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I have a table that stores a unix timestamp. To query this as a date, I'm attempting to convert this timestamp to a datetime type in a view. Unfortunately, I can only seem to get the DATE portion out.

This link describes how to do the conversion, but requires changing the nls_date_format to include the time portion. Unfortunately, that solution only works at a session level. As a developer, I'd rather not have to go running off to our managed service provider to ask them to change the value at a database level - especially since it may impact other applications.

Is there a way I can convert the timestamp, in sql, to a datetime without modifying the system?

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i cannot understand why you think the nls_date_format must be changed and why you think there must be changed something on database level. The nls_date_format is only hanged that the results in this example are displayed in a nice way –  miracle173 Apr 13 '12 at 5:31
The default currently only shows the date portion. I need the date and time. Perhaps I should have mentioned that in my question. –  Josh Smeaton Apr 13 '12 at 6:28

4 Answers 4

up vote 4 down vote accepted

the result of the expression

to_date('1970-01-01','YYYY-MM-DD') + numtodsinterval(1244108886,'SECOND')

is a value of the oracle datatype DATE. This type contains date and time. If you want to display this value to a user you must convert it to a string. This conversion can be done by an application or you can let oracle convert it to a string type as it is done in this example. This automatic conversion to the oracle stringtype VARCHAR2 is controlled by nls_date_format and some server settings. If you want your view to return a VARCHAR2 value with the calculated date in the format 'YYYY-MM-DD HH24:MI:SS' and not a DATE value you can do this by using a conversion function: expression

to_char(to_date('1970-01-01','YYYY-MM-DD') + numtodsinterval(1244108886,'SECOND'),'YYYY-MM-DD HH24:MI:SS')

But in this case the return value of the view is a VARCHAR2 and not a DATE value.

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Understood. This works perfectly. I was confusing myself between django and oracle, where django disambiguates between date and datetime. Thank you! –  Josh Smeaton Apr 13 '12 at 7:08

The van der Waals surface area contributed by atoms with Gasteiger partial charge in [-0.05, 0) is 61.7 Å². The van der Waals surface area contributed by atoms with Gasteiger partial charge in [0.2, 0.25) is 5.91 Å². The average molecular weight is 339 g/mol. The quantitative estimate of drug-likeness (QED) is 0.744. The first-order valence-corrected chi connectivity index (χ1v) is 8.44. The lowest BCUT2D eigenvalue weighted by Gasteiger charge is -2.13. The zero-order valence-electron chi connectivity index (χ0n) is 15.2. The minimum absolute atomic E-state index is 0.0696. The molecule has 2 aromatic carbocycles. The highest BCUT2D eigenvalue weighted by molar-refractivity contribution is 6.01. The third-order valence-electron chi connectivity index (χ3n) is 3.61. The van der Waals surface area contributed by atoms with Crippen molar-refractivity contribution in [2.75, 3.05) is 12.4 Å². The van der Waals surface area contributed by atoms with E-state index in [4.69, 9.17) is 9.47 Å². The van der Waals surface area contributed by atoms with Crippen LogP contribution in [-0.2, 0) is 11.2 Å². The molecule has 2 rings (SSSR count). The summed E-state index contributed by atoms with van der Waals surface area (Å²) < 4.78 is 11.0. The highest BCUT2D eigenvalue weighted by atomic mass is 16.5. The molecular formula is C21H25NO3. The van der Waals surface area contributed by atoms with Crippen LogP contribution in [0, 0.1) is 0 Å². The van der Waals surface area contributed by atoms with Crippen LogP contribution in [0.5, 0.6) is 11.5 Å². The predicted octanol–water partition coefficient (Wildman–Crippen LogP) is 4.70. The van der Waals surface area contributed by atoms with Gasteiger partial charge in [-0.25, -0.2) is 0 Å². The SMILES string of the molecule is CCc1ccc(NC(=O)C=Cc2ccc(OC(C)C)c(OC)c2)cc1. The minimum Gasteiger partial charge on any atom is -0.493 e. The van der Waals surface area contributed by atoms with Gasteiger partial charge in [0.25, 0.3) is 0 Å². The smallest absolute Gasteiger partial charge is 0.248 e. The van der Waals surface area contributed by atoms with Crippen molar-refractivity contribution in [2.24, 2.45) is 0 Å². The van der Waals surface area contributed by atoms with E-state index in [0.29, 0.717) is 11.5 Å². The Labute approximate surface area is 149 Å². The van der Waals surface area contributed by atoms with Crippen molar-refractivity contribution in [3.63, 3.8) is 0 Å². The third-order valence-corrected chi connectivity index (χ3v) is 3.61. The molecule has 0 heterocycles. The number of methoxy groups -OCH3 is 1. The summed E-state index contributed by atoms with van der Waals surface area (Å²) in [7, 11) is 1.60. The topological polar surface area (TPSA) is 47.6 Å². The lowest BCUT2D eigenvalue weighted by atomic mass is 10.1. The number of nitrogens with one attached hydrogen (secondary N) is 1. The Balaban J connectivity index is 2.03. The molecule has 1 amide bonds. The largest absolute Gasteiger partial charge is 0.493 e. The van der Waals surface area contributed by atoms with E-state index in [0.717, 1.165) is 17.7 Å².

Best practice is to avoid Non-SQL function calls inside SQL queries as the function may not be universally available -- in my system there is no numtodsinterval function -- also because of the additional overhead to switch context from SQL to PL/SQL and then back to SQL for every row returned or tested if the function is called in the where clause.

Here is a SQL-Only solution.

TO_DATE('1970-01-01','YYYY-MM-DD') + unix_timestamp / 86400

Note that the result is an Oracle DATE value which contains also the TIME. If it does not appear to have TIME when you run the query, then the problem is in your NLS_DATE_FORMAT or your UI's implementation of converting dates to strings. Be sure to do TO_CHAR yourself with the time portion in the format string in order to see the whole value. e.g. TO_CHAR(a_date, 'yyyy-mm-dd hh24:mi:ss')

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If the unix_timestamp must be compared to some date range in the WHERE-clause, it is best to convert the dates to unix_timestamps instead of converting all of the unix_timestamp values to dates.

For example, the following can find the rows with UNIX_TIMESTAMP between the specified start date and end date.

WHERE unix_timestamp BETWEEN
       (:start_date - TO_DATE('1970-01-01','YYYY-MM-DD')) * 86400
       (:end_date - TO_DATE('1970-01-01','YYYY-MM-DD')) * 86400

This will also allow an index on UNIX_TIMESTAMP to be used, if there is one.

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I have used other number to calculate this value.

selec (TO_DATE('1970-01-01','YYYY-MM-DD') + unix_timestamp / 86400000) from dbname;

This script is OK to me.

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Doesn't look OK to me. –  Colin 't Hart Jul 28 at 19:13

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